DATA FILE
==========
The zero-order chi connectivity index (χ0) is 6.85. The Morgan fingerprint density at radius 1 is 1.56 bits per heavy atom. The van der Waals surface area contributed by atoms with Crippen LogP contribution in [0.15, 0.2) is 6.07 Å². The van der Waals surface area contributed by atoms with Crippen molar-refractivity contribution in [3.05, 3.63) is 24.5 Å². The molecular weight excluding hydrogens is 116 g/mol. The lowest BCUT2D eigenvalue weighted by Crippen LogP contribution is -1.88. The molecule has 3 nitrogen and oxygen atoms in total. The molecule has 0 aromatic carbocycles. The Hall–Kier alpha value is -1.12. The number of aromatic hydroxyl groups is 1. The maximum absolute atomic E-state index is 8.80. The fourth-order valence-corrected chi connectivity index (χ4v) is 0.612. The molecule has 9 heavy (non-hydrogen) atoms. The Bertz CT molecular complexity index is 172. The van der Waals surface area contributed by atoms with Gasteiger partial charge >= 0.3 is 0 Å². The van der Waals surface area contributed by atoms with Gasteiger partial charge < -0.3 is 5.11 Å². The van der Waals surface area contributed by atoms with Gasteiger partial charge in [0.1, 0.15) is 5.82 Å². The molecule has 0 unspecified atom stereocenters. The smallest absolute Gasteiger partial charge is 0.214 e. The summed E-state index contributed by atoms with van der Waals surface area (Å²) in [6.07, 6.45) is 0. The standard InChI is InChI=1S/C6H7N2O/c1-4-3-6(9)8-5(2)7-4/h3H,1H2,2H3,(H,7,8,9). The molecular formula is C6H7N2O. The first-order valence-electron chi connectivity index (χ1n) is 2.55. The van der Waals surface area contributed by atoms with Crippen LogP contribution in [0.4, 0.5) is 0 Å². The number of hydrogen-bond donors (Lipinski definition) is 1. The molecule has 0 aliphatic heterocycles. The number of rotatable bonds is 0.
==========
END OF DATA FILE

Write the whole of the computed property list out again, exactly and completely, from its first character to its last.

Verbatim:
The zero-order chi connectivity index (χ0) is 6.85. The Morgan fingerprint density at radius 1 is 1.56 bits per heavy atom. The van der Waals surface area contributed by atoms with Crippen LogP contribution in [0.15, 0.2) is 6.07 Å². The van der Waals surface area contributed by atoms with Crippen molar-refractivity contribution in [3.05, 3.63) is 24.5 Å². The molecular weight excluding hydrogens is 116 g/mol. The lowest BCUT2D eigenvalue weighted by Crippen LogP contribution is -1.88. The molecule has 3 nitrogen and oxygen atoms in total. The molecule has 0 aromatic carbocycles. The Hall–Kier alpha value is -1.12. The number of aromatic hydroxyl groups is 1. The maximum absolute atomic E-state index is 8.80. The fourth-order valence-corrected chi connectivity index (χ4v) is 0.612. The molecule has 9 heavy (non-hydrogen) atoms. The Bertz CT molecular complexity index is 172. The van der Waals surface area contributed by atoms with Gasteiger partial charge >= 0.3 is 0 Å². The van der Waals surface area contributed by atoms with Gasteiger partial charge < -0.3 is 5.11 Å². The van der Waals surface area contributed by atoms with Gasteiger partial charge in [0.1, 0.15) is 5.82 Å². The molecule has 0 unspecified atom stereocenters. The smallest absolute Gasteiger partial charge is 0.214 e. The summed E-state index contributed by atoms with van der Waals surface area (Å²) in [6.07, 6.45) is 0. The standard InChI is InChI=1S/C6H7N2O/c1-4-3-6(9)8-5(2)7-4/h3H,1H2,2H3,(H,7,8,9). The molecular formula is C6H7N2O. The first-order valence-electron chi connectivity index (χ1n) is 2.55. The van der Waals surface area contributed by atoms with Crippen LogP contribution in [0.4, 0.5) is 0 Å². The number of hydrogen-bond donors (Lipinski definition) is 1. The molecule has 0 aliphatic heterocycles. The number of rotatable bonds is 0.